Iron and steel producers' profits rose an estimated 45 percent last year, buoyed by a booming economy and strong international demand, but surging production costs reduced margins, an industry group said.
Profits hit a record 190 billion yuan (26 billion U.S. dollars), said Zhang Xiaogang, president of the China Iron and Steel Association (CISA).
China, the world's biggest maker and consumer of steel, produced 489.2 million tons of crude steel and 469.4 million tons of pig iron last year, both up more than 15 percent year-on-year, according to CISA data.
Net exports of crude steel soared 58 percent to 54.88 million tons.
Profits were mainly concentrated in the country's top 20 producers, which accounted for 61.7 percent of the 2007 figure.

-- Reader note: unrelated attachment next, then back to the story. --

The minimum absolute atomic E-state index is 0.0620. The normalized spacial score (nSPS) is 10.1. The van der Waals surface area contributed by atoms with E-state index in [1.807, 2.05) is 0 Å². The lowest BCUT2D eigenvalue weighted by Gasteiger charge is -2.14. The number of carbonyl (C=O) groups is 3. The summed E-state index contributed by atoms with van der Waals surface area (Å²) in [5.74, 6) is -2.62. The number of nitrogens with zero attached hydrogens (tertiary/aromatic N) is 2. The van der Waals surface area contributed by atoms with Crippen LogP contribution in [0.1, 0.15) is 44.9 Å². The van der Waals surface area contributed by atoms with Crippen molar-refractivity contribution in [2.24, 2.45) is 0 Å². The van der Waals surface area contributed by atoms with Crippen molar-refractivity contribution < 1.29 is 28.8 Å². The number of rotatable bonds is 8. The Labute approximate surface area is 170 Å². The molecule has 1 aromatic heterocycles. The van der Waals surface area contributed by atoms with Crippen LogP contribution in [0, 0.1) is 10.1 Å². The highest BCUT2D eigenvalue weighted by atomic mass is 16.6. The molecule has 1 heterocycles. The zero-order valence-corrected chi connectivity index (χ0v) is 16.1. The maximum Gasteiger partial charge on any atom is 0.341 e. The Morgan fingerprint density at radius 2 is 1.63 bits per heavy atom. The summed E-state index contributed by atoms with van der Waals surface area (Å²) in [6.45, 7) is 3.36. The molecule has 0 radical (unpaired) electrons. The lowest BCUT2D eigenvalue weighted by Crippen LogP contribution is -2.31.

Smaller producers should team up with large ones, rather than expand their production capacity, CISA consultant Wu Xichun said.
Major iron and steel companies reported record profits of 144.7 billion yuan, up 49.5 percent year-on-year, on sales of 1.99 trillion yuan, up 32.8 percent. Investment returns from the capital market contributed 13.5 percent of their profits, Wu added.
But rising prices for iron ore, coal, electricity and transport pushed up production costs, cutting profitability, said Zhang. Costs jumped as much as 55 percent for some producers that relied heavily on imported minerals, he said.
China's booming economy has boosted its imports of raw materials ranging from oil and iron ore to nonferrous metals. The country was estimated to have imported a record 367 million tons of iron ore last year, mainly from Brazil and India.
Production costs would rise further this year as raw material prices increased and environmental protection fees rose, he said.
(Xinhua News Agency February 18, 2008)